Paranoia is not pretty.
January 4, 2007 9:49 AM Subscribe
How can I talk rationally to someone amazingly paranoid without further agitating them?
posted by anonymous to Human Relations (28 answers total) 7 users marked this as a favorite
My brother is currently having classic paranoid delusions. He has a history of this, but I speculate that this specific episode is the result of several months of stress. He's convinced that someone is out to kill or harm him: he has accused various people of monitoring the phone and internet, bribing him, snooping around his yard, stalking him while he's out and so on. His theory as to why all of this is occurring continually morphs, but he insists that some sort of shadowy organization is behind it all. His paranoia directly relates to the reason behind the stress he's experienced in the past months. The most important thing is: he truly believes that all of this is happening and absolutely refuses to consider otherwise.
Living with him recently has been hectic, and his little conspiracy theory is getting more elaborate and absurd every day. He's able to warp nearly anything - completely explainable, mundane occurrences such as getting a stomach ache after overeating - to fit in with it. He is having enormous difficulty functioning like he did before all of this. He's having difficulty functioning at all, for that matter.
His paranoia has started to encompass anyone who is even mildly critical of his theory; he's beginning to craft special parts in all this for each family member. I am the only one left who he vaguely trusts. However, conflict between us is eroding that. I am losing patience with him; these past few weeks have been some of the most surreal and agonizing of my life. I hate watching him hang himself like this and I'm losing the ability to remain calm while talking to him. Consequently, I've been being more vocal in my criticism of his theory. When he presents me with yet another aspect of it, I make the mistake of trying to discount it and he gets ferocious. Due to a lack of control on my part, conversations between us frequently degenerate into yelling at each other.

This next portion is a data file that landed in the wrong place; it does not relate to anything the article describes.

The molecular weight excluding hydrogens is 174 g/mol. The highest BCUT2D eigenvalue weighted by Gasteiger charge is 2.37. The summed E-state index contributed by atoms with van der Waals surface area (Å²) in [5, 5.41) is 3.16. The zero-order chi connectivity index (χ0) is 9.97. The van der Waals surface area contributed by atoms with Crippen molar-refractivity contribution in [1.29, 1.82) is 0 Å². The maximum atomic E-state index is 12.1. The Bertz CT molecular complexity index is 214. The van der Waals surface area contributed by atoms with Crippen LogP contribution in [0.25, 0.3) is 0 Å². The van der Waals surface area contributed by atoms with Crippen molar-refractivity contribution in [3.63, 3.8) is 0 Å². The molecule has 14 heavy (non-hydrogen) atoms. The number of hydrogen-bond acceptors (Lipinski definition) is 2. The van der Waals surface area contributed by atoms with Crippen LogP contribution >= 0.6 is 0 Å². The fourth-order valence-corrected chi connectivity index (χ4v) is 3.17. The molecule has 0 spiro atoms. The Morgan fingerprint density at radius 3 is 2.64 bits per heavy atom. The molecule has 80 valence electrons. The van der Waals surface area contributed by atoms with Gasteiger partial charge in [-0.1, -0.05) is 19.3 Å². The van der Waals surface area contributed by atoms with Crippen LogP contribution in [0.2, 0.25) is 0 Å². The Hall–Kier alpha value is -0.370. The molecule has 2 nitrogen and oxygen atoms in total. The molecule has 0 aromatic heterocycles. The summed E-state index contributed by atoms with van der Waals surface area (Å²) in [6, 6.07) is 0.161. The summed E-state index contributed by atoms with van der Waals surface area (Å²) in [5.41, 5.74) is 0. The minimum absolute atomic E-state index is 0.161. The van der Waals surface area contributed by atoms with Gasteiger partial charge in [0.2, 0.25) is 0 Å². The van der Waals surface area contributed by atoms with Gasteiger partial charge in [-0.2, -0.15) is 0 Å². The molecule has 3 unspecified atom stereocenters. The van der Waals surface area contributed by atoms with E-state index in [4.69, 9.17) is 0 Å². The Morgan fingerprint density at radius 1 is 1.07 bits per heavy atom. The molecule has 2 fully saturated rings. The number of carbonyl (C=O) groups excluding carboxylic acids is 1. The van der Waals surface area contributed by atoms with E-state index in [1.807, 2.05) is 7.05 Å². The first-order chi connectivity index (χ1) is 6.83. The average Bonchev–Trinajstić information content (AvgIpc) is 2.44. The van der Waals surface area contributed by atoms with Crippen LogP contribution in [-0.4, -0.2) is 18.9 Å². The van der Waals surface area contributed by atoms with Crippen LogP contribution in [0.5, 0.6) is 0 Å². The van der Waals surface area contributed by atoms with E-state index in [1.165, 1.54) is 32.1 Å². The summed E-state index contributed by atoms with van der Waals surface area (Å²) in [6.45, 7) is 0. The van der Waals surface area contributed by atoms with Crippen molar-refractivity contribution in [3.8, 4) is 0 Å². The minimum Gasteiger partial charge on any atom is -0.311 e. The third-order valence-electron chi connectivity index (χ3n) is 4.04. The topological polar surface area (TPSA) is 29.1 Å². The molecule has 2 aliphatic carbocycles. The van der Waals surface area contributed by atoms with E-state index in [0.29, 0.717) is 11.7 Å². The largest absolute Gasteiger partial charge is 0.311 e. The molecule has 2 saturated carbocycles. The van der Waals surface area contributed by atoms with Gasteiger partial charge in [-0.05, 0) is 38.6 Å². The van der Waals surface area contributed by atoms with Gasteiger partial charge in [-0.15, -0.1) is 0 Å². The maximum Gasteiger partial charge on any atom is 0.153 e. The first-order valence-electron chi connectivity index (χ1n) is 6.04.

I feel like I'm walking a fine line here. Playing along with his paranoia is surely dangerous, but it's extremely difficult to rationalize with him without making him angry. I initially tried to be tactful and meek in my attempts at logic, but as this situation gets more insane it's getting hard to stay calm. Alternatively, I have also tried rationalizing normal behavior within his bizarre worldview - in a "don't let them get the best of you" sort of way. I realize that his paranoia is at the level that it cannot be resolved without some sort of intervention. Regardless of what I say, he is not going to snap out of it. I know that I can’t fix this, but I certainly don’t want to inadvertently contribute to it.
I don't want to break the trust he has in me. I imagine he's feeling pretty lonely right now. My goal is to provide comfort without giving credit to his delusions. What I’m asking is: How can one talk to someone paranoid without furthering their delusions, or buying into them? What is the appropriate approach here? Is there a certain way psychologists/psychiatrists/nurses communicate with patients of this kind? Is this completely impossible?